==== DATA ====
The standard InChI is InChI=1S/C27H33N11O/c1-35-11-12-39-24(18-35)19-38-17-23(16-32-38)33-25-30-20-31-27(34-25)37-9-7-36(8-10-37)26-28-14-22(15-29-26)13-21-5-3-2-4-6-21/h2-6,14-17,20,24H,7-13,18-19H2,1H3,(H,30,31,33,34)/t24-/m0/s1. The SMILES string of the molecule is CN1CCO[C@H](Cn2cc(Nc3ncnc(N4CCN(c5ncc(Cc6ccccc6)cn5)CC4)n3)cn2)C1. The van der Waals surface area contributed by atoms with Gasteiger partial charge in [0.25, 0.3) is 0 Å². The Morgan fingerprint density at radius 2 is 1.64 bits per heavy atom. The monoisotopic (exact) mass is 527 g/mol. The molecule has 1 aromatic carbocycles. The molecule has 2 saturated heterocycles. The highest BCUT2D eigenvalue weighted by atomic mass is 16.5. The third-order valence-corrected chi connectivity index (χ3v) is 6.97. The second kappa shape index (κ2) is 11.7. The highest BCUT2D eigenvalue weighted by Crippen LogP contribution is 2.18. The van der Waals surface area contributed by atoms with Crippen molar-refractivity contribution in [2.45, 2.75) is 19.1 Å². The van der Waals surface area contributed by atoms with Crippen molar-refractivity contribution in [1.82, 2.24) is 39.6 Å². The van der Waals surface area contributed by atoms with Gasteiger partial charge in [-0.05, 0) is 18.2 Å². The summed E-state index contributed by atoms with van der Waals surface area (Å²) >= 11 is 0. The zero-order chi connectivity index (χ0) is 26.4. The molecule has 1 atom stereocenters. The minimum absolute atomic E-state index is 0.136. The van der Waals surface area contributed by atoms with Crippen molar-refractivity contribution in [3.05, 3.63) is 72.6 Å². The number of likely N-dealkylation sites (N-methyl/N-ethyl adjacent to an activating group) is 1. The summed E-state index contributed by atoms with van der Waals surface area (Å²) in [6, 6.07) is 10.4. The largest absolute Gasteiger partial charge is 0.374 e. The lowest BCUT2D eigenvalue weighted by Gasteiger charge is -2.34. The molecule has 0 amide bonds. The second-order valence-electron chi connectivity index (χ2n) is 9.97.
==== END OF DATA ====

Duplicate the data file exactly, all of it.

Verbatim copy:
The standard InChI is InChI=1S/C27H33N11O/c1-35-11-12-39-24(18-35)19-38-17-23(16-32-38)33-25-30-20-31-27(34-25)37-9-7-36(8-10-37)26-28-14-22(15-29-26)13-21-5-3-2-4-6-21/h2-6,14-17,20,24H,7-13,18-19H2,1H3,(H,30,31,33,34)/t24-/m0/s1. The SMILES string of the molecule is CN1CCO[C@H](Cn2cc(Nc3ncnc(N4CCN(c5ncc(Cc6ccccc6)cn5)CC4)n3)cn2)C1. The van der Waals surface area contributed by atoms with Gasteiger partial charge in [0.25, 0.3) is 0 Å². The Morgan fingerprint density at radius 2 is 1.64 bits per heavy atom. The monoisotopic (exact) mass is 527 g/mol. The molecule has 1 aromatic carbocycles. The molecule has 2 saturated heterocycles. The highest BCUT2D eigenvalue weighted by atomic mass is 16.5. The third-order valence-corrected chi connectivity index (χ3v) is 6.97. The second kappa shape index (κ2) is 11.7. The highest BCUT2D eigenvalue weighted by Crippen LogP contribution is 2.18. The van der Waals surface area contributed by atoms with Crippen molar-refractivity contribution in [2.45, 2.75) is 19.1 Å². The van der Waals surface area contributed by atoms with Crippen molar-refractivity contribution in [1.82, 2.24) is 39.6 Å². The van der Waals surface area contributed by atoms with Gasteiger partial charge in [-0.05, 0) is 18.2 Å². The summed E-state index contributed by atoms with van der Waals surface area (Å²) >= 11 is 0. The zero-order chi connectivity index (χ0) is 26.4. The molecule has 1 atom stereocenters. The minimum absolute atomic E-state index is 0.136. The van der Waals surface area contributed by atoms with Crippen molar-refractivity contribution in [3.05, 3.63) is 72.6 Å². The number of likely N-dealkylation sites (N-methyl/N-ethyl adjacent to an activating group) is 1. The summed E-state index contributed by atoms with van der Waals surface area (Å²) in [6, 6.07) is 10.4. The largest absolute Gasteiger partial charge is 0.374 e. The lowest BCUT2D eigenvalue weighted by Gasteiger charge is -2.34. The molecule has 0 amide bonds. The second-order valence-electron chi connectivity index (χ2n) is 9.97.